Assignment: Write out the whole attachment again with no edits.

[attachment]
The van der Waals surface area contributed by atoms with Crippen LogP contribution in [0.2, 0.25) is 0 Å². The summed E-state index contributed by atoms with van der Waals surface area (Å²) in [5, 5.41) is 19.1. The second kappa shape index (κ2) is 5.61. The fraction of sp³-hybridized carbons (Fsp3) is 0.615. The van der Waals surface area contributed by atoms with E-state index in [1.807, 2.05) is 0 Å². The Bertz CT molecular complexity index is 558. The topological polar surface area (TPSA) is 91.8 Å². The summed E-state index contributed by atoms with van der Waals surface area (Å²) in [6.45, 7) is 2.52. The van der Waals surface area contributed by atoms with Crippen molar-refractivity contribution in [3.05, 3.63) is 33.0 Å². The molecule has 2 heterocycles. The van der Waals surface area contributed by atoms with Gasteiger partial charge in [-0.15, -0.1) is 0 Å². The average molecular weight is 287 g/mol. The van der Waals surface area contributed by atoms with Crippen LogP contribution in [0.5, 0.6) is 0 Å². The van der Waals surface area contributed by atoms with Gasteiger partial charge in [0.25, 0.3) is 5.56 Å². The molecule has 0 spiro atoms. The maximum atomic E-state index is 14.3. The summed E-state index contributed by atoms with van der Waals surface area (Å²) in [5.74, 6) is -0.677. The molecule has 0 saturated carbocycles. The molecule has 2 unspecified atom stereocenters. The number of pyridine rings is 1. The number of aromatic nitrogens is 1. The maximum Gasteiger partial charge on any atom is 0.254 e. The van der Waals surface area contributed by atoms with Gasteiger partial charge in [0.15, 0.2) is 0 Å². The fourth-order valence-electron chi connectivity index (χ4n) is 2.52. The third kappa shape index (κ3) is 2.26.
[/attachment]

The van der Waals surface area contributed by atoms with Crippen LogP contribution in [0.2, 0.25) is 0 Å². The summed E-state index contributed by atoms with van der Waals surface area (Å²) in [5, 5.41) is 19.1. The second kappa shape index (κ2) is 5.61. The fraction of sp³-hybridized carbons (Fsp3) is 0.615. The van der Waals surface area contributed by atoms with E-state index in [1.807, 2.05) is 0 Å². The Bertz CT molecular complexity index is 558. The topological polar surface area (TPSA) is 91.8 Å². The summed E-state index contributed by atoms with van der Waals surface area (Å²) in [6.45, 7) is 2.52. The van der Waals surface area contributed by atoms with Crippen molar-refractivity contribution in [3.05, 3.63) is 33.0 Å². The molecule has 2 heterocycles. The van der Waals surface area contributed by atoms with Gasteiger partial charge in [-0.15, -0.1) is 0 Å². The average molecular weight is 287 g/mol. The van der Waals surface area contributed by atoms with Crippen LogP contribution in [0.5, 0.6) is 0 Å². The van der Waals surface area contributed by atoms with Gasteiger partial charge in [0.25, 0.3) is 5.56 Å². The molecule has 0 spiro atoms. The maximum atomic E-state index is 14.3. The summed E-state index contributed by atoms with van der Waals surface area (Å²) in [5.74, 6) is -0.677. The molecule has 0 saturated carbocycles. The molecule has 2 unspecified atom stereocenters. The number of pyridine rings is 1. The number of aromatic nitrogens is 1. The maximum Gasteiger partial charge on any atom is 0.254 e. The van der Waals surface area contributed by atoms with Gasteiger partial charge in [0.15, 0.2) is 0 Å². The fourth-order valence-electron chi connectivity index (χ4n) is 2.52. The third kappa shape index (κ3) is 2.26.